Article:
bed bug newcastleHOMES in the South West could be affected by a potential invasion of bedbugs.

Pest control experts are predicting a dramatic rise in the number of infestations after witnessing similar problems during the same period last year.

They’re putting homeowners on red alert and say those who have been away on holiday could be among those most under threat.

Problems with bedbugs, which feed on human blood and often leave irritating bite marks, have become far more common over the last decade or so.

Experts put the rise in numbers at least partly down to an increase in international travel and say that’s why the parasites are often more prevalent in the UK during late summer.

Now they’re warning people to check their properties, particularly if they’ve been abroad.

 Rob Simpson, managing director of independent pest controllers register Basis Prompt, said: “A number of our members reported a significant peak in the number of bedbug infestations at around this time last year and that pattern seems likely to be repeated this time.

“People often associate an increase in the number of bedbugs with the warm weather, but it is far more likely to be caused by trips abroad or even hotel stays in this country.

“Families can bring them home in luggage or clothing and would never suspect a thing. The first time they know about it is when they wake up with a rash which can be itchy for days.”

Infestations of bedbugs are thought to have been on the rise for around 10 or 15 years with immigration, second-hand furniture and second-hand clothes pinpointed as other possible causes. Growing tolerance to pesticides could also be an issue.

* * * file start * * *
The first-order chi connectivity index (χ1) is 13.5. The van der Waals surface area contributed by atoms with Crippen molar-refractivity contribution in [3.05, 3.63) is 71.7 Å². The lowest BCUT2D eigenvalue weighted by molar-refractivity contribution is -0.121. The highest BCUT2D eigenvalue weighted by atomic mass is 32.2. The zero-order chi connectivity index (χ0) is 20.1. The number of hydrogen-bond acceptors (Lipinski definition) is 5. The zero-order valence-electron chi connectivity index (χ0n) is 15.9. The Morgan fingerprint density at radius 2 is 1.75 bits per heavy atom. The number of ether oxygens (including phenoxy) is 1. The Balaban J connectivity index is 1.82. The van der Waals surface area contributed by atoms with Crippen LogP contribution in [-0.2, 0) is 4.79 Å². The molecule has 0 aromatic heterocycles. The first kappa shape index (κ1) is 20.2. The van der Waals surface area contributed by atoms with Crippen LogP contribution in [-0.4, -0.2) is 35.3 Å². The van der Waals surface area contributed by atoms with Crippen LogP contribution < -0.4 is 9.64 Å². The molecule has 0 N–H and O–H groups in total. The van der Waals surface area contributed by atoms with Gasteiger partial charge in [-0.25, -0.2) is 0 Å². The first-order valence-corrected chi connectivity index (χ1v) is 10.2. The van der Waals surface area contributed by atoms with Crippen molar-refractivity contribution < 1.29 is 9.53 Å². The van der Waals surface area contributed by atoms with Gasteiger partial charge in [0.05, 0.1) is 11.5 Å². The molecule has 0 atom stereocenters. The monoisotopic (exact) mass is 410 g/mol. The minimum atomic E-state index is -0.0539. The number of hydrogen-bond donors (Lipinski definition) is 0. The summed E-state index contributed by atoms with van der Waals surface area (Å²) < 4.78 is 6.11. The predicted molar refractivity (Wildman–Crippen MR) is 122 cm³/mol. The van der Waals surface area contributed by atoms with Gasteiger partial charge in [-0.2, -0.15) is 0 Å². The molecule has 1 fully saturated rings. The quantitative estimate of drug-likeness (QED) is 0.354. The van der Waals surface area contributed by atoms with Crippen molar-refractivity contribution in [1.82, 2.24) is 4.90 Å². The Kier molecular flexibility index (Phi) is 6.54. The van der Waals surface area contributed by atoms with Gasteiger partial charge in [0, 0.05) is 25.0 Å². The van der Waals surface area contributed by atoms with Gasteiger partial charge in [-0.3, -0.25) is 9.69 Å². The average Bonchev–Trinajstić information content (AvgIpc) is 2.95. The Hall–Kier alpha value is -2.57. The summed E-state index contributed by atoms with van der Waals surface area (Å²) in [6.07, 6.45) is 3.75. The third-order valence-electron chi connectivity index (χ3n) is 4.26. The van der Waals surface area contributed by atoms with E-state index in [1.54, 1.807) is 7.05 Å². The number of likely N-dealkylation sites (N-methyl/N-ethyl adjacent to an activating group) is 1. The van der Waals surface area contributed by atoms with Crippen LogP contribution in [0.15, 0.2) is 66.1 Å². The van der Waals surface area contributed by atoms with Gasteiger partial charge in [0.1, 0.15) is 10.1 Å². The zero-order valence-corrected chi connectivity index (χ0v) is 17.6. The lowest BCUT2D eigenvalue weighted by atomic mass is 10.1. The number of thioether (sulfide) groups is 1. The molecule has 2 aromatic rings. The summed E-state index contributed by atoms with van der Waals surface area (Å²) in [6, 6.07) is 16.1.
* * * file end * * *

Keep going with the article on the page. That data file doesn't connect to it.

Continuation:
The insects, which are about 6mm long, feed at night and often leave little or no trace other than bite marks which can leave small specs of blood on sheets and pillows.

They live in mattresses, bed frames, furniture near the bed and also hide behind headboards or in cracks around skirting boards. They can move through properties through wall and floor cavities.

Each female lays between 200 and 500 eggs which hatch within 17 days.

Treatment of an infestation is complicated and is a job for the professionals, according to Mr Simpson.

He said: “Getting rid of bedbugs is notoriously difficult because they live and lay eggs in the cracks of bed frames and skirting boards or burrow inside mattresses.

“Most normal insecticides won’t kill the eggs and, while people might think the problem has gone away, fresh eggs can soon hatch.

“The best advice is to bring in an expert controller who’ll use their experience and know-how to get rid of the problem once and for all.

“If people try to deal with issues themselves or call in unqualified help, infestations could get out of hand.

“It’s easy to get out of your depth when trying to control pests of all kinds, but particularly bedbugs as their treatment is so specialised.

“I would urge people to use a member of the Basis Prompt register, so they’re assured safe, effective and legal treatment.”

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